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Lewes, Delaware
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March 27, 1998     Cape Gazette
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March 27, 1998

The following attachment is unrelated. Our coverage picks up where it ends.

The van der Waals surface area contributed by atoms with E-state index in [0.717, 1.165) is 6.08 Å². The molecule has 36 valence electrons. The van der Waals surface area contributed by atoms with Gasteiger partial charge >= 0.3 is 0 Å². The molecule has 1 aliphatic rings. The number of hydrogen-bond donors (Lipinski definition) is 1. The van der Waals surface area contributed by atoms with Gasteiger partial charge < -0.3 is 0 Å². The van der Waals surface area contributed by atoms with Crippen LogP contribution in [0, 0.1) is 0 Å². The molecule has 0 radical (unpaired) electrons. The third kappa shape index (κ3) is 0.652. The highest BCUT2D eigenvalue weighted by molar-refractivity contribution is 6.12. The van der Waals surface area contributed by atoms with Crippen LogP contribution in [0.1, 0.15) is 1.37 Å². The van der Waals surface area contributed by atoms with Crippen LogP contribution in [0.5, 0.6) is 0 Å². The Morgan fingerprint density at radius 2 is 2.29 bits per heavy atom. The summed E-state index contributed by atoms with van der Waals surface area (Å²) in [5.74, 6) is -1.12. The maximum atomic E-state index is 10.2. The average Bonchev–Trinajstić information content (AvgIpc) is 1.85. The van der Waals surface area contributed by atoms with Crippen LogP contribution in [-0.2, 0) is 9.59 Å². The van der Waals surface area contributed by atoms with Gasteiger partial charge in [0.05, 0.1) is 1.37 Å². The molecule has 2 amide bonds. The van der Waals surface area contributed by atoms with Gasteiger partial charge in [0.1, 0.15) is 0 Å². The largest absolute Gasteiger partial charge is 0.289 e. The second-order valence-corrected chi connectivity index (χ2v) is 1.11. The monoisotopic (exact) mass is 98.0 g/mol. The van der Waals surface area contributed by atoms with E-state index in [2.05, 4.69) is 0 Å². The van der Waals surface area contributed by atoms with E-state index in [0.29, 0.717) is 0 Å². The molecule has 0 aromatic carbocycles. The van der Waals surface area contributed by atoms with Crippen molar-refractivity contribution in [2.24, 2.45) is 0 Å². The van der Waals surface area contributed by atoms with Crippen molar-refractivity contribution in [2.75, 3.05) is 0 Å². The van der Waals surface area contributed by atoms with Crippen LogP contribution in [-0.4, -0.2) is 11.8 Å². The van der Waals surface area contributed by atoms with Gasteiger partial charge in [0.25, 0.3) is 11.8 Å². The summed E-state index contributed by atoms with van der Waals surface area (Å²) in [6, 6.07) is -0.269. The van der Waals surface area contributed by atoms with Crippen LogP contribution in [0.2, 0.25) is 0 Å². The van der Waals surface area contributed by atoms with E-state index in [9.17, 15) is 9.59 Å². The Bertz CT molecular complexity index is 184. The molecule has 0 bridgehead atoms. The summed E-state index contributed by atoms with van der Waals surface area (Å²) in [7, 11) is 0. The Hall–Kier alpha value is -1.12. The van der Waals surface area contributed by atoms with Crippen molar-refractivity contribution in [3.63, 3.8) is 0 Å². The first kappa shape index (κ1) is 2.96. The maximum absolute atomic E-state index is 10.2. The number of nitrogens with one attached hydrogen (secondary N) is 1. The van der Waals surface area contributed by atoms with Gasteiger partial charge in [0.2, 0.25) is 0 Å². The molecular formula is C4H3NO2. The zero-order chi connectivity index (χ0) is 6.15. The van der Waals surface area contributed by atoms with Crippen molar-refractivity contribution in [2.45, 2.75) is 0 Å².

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18 - CAPE GAZETTE, Friday, March 27 April 2, 1998 Cape master plan committee grapples with state park vision By Michael Short Members of the Cape Henlopen Master Plan Steering Committee continue to grapple with develop- ment of a master plan for the park. On March 25, the group plus a number of members of the public spent two intense hours develop- ing mission statements and re- viewing what they would like the park to look like in the year 2020. The result was six mission state- ments developed by six different groups. All six stressed the envi- ronment and most sounded nearly interchangeable. EDAW, the consultant group, developing a master plan, will now review the sample statements and try to meld them into one statement that sets a vision for Cape Henlopen State Park. Here is one of the mission state- ments developed Wednesday night. "Because Cape Hen|open State Park is a truly special place, it is critically important to main- tain its unique and fragile nature and historic resources while pro- viding visitors a balanced recre- ational and cultural experience." A second potential mission statement read "Cape Henlopen should be a place that preserves and protects our cultural, histori- cal, and environmental heritage while allowing for recreational experiences in a sustainable and environmentally conscious man- ner." Rich Sargent, who chairs the steering committee with Jim Ip- polito, de- scribed the mission state- ments and said "we are all going to need time to kind of jell on it." Mike Tyler, one of SARGENT those partici- pating, said members of his group worried that the park could be- come a "Disneyland." Committee members chose scenes from various park areas, ranging from parking lots, en- trances, offices and bathrooms to activities like heavy beach use, surf fishing and roller blading. They picked what they like and what they did not like and there were few surprises. Quiet recreation and natural set- tings received high marks while rollerblading, heavily used beach- es and other activities got lower grades. Although most of the time was spent discussing mission state- ments and rating parking lots, bathrooms, entrances and similar facili- ties, there was also some discus- sion of the committee' S role. The group decided that Mark Chura IPPOLITO of Delaware's Division of Parks and Recreation should not be a voting member. The committee had previously decided that Chura, Sargent and Ippolito should lead the group, but decided on Wednesday that Chura and Park Superintendent Pat Cooper should not have a vote on the committee. Few changes eyed for sea lettuce harvesting in Rehoboth Bay in 1998 By Michael Short There will be a few changes in the way Delaware harvests sea let- tuce, the nasty seaweed that tends to accumulate in great smelly clumps, in Rehoboth Bay. But residents will not notice major differences in the way the nuisance sea lettuce is harvested. Jenny McDermott of Delaware's Division of Soil and Water Conservation gave an up- date on the sea lettuce harvesting plans to the Inland Bays Citizens Advisory Committee (CAC) on Monday, March 23. Sea lettuce is blamed for smoth- ering aquatic life when large blooms of the seaweed cover the bottom of the bay. It also smells bad and robs the water of dis- solved oxygen when it rots and decomposes. Because of the problem, caused by high levels of nutrients, Delaware paid to have the sea let- tuce skimmed off by a harvester, which skimmed the light green material and collected it on a con- veyer belt for disposal. That will happen again this year with a few differences. Delavare will not harvest living bottom, meaning the harvester will only pick up sea lettuce that is dead or dying. One major concern last year is that the sea lettuce, or ulva, is found mostly in great clumps in water so shallow that the har- vesters can't reach it. McDermott said the harvesters will use a vacuum attachment this year to try to suck up the material, not unlike a Hoover going after a pile of dirt in the corner of the kitchen. There will also be more staffing and this year's effort will be stud- ied more thoroughly. Last year's effort was considered a hurried af- fair in which the state learned as it went. One of the potential criticisms was the amount of bycatch of wildlife, especially juvenile crabs, which may have resulted. Because the effort was done at the last minute, there are few figures for how big the bycatch was. But McDermott hinted that it may have been vast. She said that if samples collected in five gallon buckets are indicative then the iic- cidental catch could have been s large as 10,000 to 20,000 juvenile crabs per truckload of sea lettuce. "That is the best I can do. No-. body has better numbers," she said. But she said that that number should be considered with a grain of salt because no one knows the total population of juvenile crabs in Rehoboth Bay. Since the har- vester picked up an estimated five percent of the bay algae, then per- haps it is reasonable to say that only five percent of the juvenile crabs were collected. 'q'his is considered a pilot pro- ject...This year, we are going to look at it much more closely," she said. But local residents Larry Won- derlin and Charlie Marsch said the o Continued on page 19 Legislature Q Continued .firom page 17 she said. "I think that the mood is that we have to try something." Meantime, Price is busy gaining support for her own H.B. 491, which would put new regulations on the telemarketing business. She said that she feels confident that she will have votes needed to pass the bill that would require telemarketers to pay a filing fee, purchase a list of those who regis- ter on a no-call list, and to follow certain rules in the manner in which they address those that they call. Price said that her constituents are no different than most in that they complain about endless and confusing calls from telemar- keters. Some telemarketers don't iden- tify themselves or their product until late in the call, and they are not respectful of questions from those that they call. "This is not a bill to hurt any le- gitimate marketer," Price saidl "I think it is a good piece for the communities and is in the best in- terests of people. "It would require telemarketers to identify themselves and not use fast, confusing spiels." Price said she is getting positive feedback on the bill, and she ex- pects it to go to the floor next week. They will be ad hoc members of the committee, but won't vote be- cause they are state employees. "The major thing we [the lead- ership] have to do is set an agen- da. The committee will make the decisions," Sargent said. The steering committee will continue to meet with the next session April 22. Chuck Negron Three Dog Night Apm 17, 7:30PM 118, 7:30 & 10PM coME SING FLONG WITI-I "I3AEIR CLASSICS LIKE: .x/o,e woad" NO $1 s.-$2z. A TRIP TO THE BAHAMAS; Pick up your free entry. Winner will be drawn at the April 18th Chuck Negron concert (7:30pro show).* For Uckets call 302-674-4600, ext. 777 or stop by Dover Downs Slots Guest Sendces. NI shows are Imul In 3rd Ikxw grandsm "NO ixtra'ta mct, sr,, fr t  er tO, . itqt. lol GEms ere video lotta/  txllttolled by tl  tOttt/. mist be 21 to play. Lng Pzxlm? 1-885-850-8888 Rouee 13 Do DE !-800-711-5882 wv, doverdowrLs.om